When it comes to exploring the connection between panic disorder and alcohol abuse, one is faced with a quandary; which disorder emerged first, the alcohol abuse or the panic disorder? This is a logical question, as there is evidence that either scenario may be valid. Someone who suffers from anxiety, in the form of panic attacks, may self-medicate using alcohol as a panacea for the intense fear response that is common with panic disorder. On the other hand, alcohol abuse itself has been linked with stoking panic attacks. Evidently, alcohol abuse is detrimental to individuals struggling with anxiety or panic disorder.

In the first example, of using alcohol to help alleviate the severe feelings of distress experienced during a panic attack, alcohol can become addictive. The individual begins to anticipate the need for alcohol in the event of another attack, so they might reflexively reach for it at the slightest sign of fear or worry. Over time, this thought-behavior pattern has the potential to morph into alcohol use disorder, adding an additional layer of complexity to the existing mental health disorder.

In the second example, alcohol use or abuse may trigger panic attacks due to resulting physiological conditions, such as dehydration, low blood sugar, and increased heart rate. In addition to the physical cause for possibly initiating a panic attack, alcohol abuse leads inevitably to serious negative consequences that themselves could spark the intense fear response. Alcohol withdrawal may also cause anxiety and symptoms related to panic disorder.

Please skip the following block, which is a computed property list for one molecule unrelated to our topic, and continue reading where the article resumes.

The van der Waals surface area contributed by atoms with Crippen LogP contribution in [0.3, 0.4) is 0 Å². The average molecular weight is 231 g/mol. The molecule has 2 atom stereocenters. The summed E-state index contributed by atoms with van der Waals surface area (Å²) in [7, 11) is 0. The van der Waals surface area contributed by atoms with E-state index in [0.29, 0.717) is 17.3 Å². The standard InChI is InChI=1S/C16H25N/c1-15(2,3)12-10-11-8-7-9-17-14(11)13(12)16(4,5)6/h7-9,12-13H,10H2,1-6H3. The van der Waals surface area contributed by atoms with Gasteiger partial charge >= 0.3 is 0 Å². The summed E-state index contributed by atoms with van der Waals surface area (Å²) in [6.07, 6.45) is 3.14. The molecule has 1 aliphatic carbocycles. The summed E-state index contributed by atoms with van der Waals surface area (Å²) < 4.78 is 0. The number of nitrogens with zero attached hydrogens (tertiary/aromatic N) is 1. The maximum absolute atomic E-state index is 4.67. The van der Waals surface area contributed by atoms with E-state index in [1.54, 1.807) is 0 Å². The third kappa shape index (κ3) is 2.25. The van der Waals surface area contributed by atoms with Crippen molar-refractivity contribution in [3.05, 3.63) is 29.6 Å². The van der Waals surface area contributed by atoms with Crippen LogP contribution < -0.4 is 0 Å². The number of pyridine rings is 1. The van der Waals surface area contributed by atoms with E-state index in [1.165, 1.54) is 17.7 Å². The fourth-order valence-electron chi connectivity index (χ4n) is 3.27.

The correlation between panic disorder and alcohol abuse is an important one to explore. Each of these disorder on its own lead to isolating behaviors, so when they coexist there is the risk of serious impairment in functioning due to social withdrawal and isolation.

Dual diagnosis are more complex conditions to treat, necessitating a specialized treatment approach that addresses both of the issues, the anxiety disorder and the substance use disorder, simultaneously. This approach has been shown to yield higher recovery success rates than treating the disorders one at a time.

About Panic Disorder

Panic disorder is under the anxiety umbrella of mental health conditions, impacting approximately 2.7% of American adults each year, according to the National Institute of Mental Health. When someone initially experiences a panic attack, they may seek medical attention thinking they might be having a heart attack. This is due to the similarity of symptoms between these two events. Panic disorder episodes typically involve the following symptoms:

  • Racing heart
  • Palpitations
  • Shaking
  • Chest tightness or pain
  • Shortness of breath
  • Sweating
  • Hot or cold flashes
  • Dizziness
  • Abdominal distress, diarrhea

When a panic attack occurs it often happens with no warning and with no cause or dangerous situation present. Although research has not yet determined the cause of panic disorder, there is some indication that panic disorder has a genetic component. Significant and stressful life events may also be causal in developing this mental health disorder.

About Alcohol Use Disorder